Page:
Fox (n): carnivore of genus vulpes; crafty person; scavenger; (vb) to confuse; -ed (adj): to be drunk.

Saturday, 30 April 2011

Letters to Lillys.

WHILE this is not a newspaper there are some inky traditions worth sticking to, and one of those is letters from The Reader.

Those who criticise must take the same with good grace, even if it's written in capital letters, using green ink, or in perfectly-scanned rhyming couplets with frequent mention of corgis.

So here's a selection from this week's mailbox, edited for sense and grammar but otherwise untouched. Where you see (...) text has been removed.

The post which got most attention was this one on Andrew Marr recanting his own newspaper super-injunction.

An unrelated Andrew wrote:
"I agree with your article and in no way am I an apologist for Marr. But you wrote: 'If only he kept his trousers on first.' When a man has sex with a woman it is either consensual sex or rape. As you seem to be in no way apportioning any blame to the woman, do I take it you are inferring rape? Just curious. But I have to say, I imagined Marr going around dropping his trousers every time he saw a woman and didn't know what to think."
Ed: For the benefit of lawyers there is no suggestion of rape. Marr's injunction and its effect on his journalistic credibility was the topic of the post, not the morality of his mistress. If she pops her head over the parapet she's fair game. Another day perhaps.

Henry was stirred enough to write at length on Fleet Street Fox's own morality and that of The Other Woman in Marrgate:
"I wish I could make some plea to any conscience or kindness you may have, just so you might think first before trotting out an article like the one you wrote about Andrew Marr... It might be worthwhile looking at your own behaviour.

(...)

"How you and others crow over it all, how easy you find it to believe he has no feelings about it. You may live or work with people who think 'he can take it'. Anyone who says that is simply giving a lame excuse for their own cruelty at another's suffering.

(...)

(...)

(...)

"The mother... slept with him, after all, and apparently someone else as well. She happily accepted payments from him... on the pretext that the child was his. Could she not have admitted there was doubt and established paternity sooner? She might have saved the child some pain there...How is Andrew Marr to blame?

(...)

"Do you have ANY EVIDENCE AT ALL that he has washed his hands of this child? ... This whole sentence 'reeks' [of] someone who thinks that Marr's feelings are of no consequence whatsoever, in a situation where he is powerless and probably ill-treated. I'm afraid you just don't want to see why what you have written is so venomously cruel. If that is the case, I feel sorry for you. Also, it seems very hypocritical of you, frankly, to take the moral high-ground about 'the interests of the child' in the middle of a piece of writing full of such spite and schadenfreude. But I guess I'm wasting my time telling you this. I think I can imagine the reception this mail will get."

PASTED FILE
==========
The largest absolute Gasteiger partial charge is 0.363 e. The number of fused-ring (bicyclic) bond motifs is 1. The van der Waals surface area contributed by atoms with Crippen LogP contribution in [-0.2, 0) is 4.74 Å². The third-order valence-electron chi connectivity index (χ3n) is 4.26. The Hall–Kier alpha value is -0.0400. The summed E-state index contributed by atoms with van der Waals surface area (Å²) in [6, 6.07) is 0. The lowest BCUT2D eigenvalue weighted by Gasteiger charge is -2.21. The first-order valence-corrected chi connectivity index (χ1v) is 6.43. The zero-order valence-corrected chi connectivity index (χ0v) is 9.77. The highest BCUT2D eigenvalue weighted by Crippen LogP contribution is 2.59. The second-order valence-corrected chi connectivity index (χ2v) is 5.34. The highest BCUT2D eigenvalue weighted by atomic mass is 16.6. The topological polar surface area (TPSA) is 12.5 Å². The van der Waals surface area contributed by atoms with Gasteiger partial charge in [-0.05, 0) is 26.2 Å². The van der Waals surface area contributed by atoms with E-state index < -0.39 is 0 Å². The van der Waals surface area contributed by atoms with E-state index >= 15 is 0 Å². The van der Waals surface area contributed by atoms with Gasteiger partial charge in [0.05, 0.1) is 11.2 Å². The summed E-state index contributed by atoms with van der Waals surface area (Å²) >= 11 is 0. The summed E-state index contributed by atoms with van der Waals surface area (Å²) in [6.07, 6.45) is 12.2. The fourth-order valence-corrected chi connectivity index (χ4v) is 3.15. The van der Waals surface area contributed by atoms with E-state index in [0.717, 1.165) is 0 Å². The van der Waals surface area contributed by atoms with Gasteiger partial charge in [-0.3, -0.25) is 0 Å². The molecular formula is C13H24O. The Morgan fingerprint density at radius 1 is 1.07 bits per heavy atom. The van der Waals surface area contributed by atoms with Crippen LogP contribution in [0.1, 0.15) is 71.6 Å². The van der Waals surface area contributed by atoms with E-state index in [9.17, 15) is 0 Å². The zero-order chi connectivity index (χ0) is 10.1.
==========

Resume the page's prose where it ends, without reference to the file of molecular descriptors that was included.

Ed: I refer The Reader to the original post, and thence to a dictionary. The post was neither personally malicious nor born of a desire to harm but, as should be clear, about the ethics of a journalist injuncting the Press.

Nick was more interested in the identity of Marr's mistress:
"Please help your readers work out who Andrew Marr’s mistress may be. With only a passing interest in politics, we don’t have your comprehensive knowledge. My personal list of suspects is limited: Ann Leslie, Julia Hartley Brewer, the woman who used to be the The Whip on The Sun, Orla Guerin, Catherine Bennett. Am I close?"
Ed: Not even lukewarm.

Ian wanted to point out that after many years as a journalist "I can count on one hand the number of colleagues I know who have not adulterated". He went on to name and shame a few, which I won't repeat here because I don't want to be injuncted, but it included the phrases "respectable erection", "The Westminster Hotel" and "the photographer's missus".

He added:
"If you wish to do this in your blog feel free as long as you add [Ian] Hislop is not a newspaperman, he is an ex-schoolmaster and the most powerful argument there is against nepotism. Our trade invented hypocrisy. By the way do put me on your mailing list because like all fellow hypocrites I love a gossip."
Finally we have "R" who asked not to be named but wanted to say:
"I've only recently discovered your blog, and love it. I write because, as a retired journo who worked for many years out of Fleet Street itself (going back to when typewriters were tools of the trade), I know it's important sometimes when someone out there notices and appreciates what one writes.
"I started to read one of your posts, and in no time had gone through all I could find on the blog site. I was initially sceptical that the author was 30-something -- too much wisdom packed into so few years. But having listened to the R4 link that one of the blogs referenced, I'd accept it may be the case.
"That being so, I reckon you will go far. Your style puts you apart."
Which is nice.

On a separate note, a personal thank you to my Twitter friend @ReynardCity who kindly spent a lot of time producing some artwork for this site, which for technical reasons to do with Blogger doesn't work. But if fox-based sexy cartoons are your thing, I recommend his website to you.

Foxy out.

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